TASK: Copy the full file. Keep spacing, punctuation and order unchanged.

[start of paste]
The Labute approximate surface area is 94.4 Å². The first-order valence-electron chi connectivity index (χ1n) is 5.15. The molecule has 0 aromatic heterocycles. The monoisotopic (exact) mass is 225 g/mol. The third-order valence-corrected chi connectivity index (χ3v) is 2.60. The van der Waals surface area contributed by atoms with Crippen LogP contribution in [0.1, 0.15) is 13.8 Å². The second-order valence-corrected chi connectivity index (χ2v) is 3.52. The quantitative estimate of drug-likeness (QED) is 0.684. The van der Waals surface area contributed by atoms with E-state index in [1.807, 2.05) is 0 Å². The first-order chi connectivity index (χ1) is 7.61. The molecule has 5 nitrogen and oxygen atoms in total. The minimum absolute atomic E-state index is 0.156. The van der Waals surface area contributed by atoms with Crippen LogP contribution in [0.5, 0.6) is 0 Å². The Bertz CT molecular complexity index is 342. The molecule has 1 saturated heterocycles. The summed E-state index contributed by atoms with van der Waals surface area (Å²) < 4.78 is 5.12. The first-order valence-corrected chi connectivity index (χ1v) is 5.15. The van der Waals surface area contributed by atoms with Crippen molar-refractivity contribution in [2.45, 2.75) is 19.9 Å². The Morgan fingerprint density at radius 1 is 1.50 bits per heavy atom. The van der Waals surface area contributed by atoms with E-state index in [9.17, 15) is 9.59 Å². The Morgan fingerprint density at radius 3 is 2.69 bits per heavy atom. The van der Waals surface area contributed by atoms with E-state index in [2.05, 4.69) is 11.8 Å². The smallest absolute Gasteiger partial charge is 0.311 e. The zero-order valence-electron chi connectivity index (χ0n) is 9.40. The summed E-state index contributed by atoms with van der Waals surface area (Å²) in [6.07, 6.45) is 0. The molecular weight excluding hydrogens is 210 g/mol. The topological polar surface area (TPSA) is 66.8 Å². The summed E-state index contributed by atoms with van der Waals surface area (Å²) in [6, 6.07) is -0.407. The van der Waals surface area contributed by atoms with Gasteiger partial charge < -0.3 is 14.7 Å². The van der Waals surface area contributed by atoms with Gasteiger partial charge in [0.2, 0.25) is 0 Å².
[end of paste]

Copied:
The Labute approximate surface area is 94.4 Å². The first-order valence-electron chi connectivity index (χ1n) is 5.15. The molecule has 0 aromatic heterocycles. The monoisotopic (exact) mass is 225 g/mol. The third-order valence-corrected chi connectivity index (χ3v) is 2.60. The van der Waals surface area contributed by atoms with Crippen LogP contribution in [0.1, 0.15) is 13.8 Å². The second-order valence-corrected chi connectivity index (χ2v) is 3.52. The quantitative estimate of drug-likeness (QED) is 0.684. The van der Waals surface area contributed by atoms with E-state index in [1.807, 2.05) is 0 Å². The first-order chi connectivity index (χ1) is 7.61. The molecule has 5 nitrogen and oxygen atoms in total. The minimum absolute atomic E-state index is 0.156. The van der Waals surface area contributed by atoms with Crippen LogP contribution in [0.5, 0.6) is 0 Å². The Bertz CT molecular complexity index is 342. The molecule has 1 saturated heterocycles. The summed E-state index contributed by atoms with van der Waals surface area (Å²) < 4.78 is 5.12. The first-order valence-corrected chi connectivity index (χ1v) is 5.15. The van der Waals surface area contributed by atoms with Crippen molar-refractivity contribution in [2.45, 2.75) is 19.9 Å². The Morgan fingerprint density at radius 1 is 1.50 bits per heavy atom. The van der Waals surface area contributed by atoms with E-state index in [9.17, 15) is 9.59 Å². The Morgan fingerprint density at radius 3 is 2.69 bits per heavy atom. The van der Waals surface area contributed by atoms with E-state index in [2.05, 4.69) is 11.8 Å². The smallest absolute Gasteiger partial charge is 0.311 e. The zero-order valence-electron chi connectivity index (χ0n) is 9.40. The summed E-state index contributed by atoms with van der Waals surface area (Å²) in [6.07, 6.45) is 0. The molecular weight excluding hydrogens is 210 g/mol. The topological polar surface area (TPSA) is 66.8 Å². The summed E-state index contributed by atoms with van der Waals surface area (Å²) in [6, 6.07) is -0.407. The van der Waals surface area contributed by atoms with Gasteiger partial charge < -0.3 is 14.7 Å². The van der Waals surface area contributed by atoms with Gasteiger partial charge in [0.2, 0.25) is 0 Å².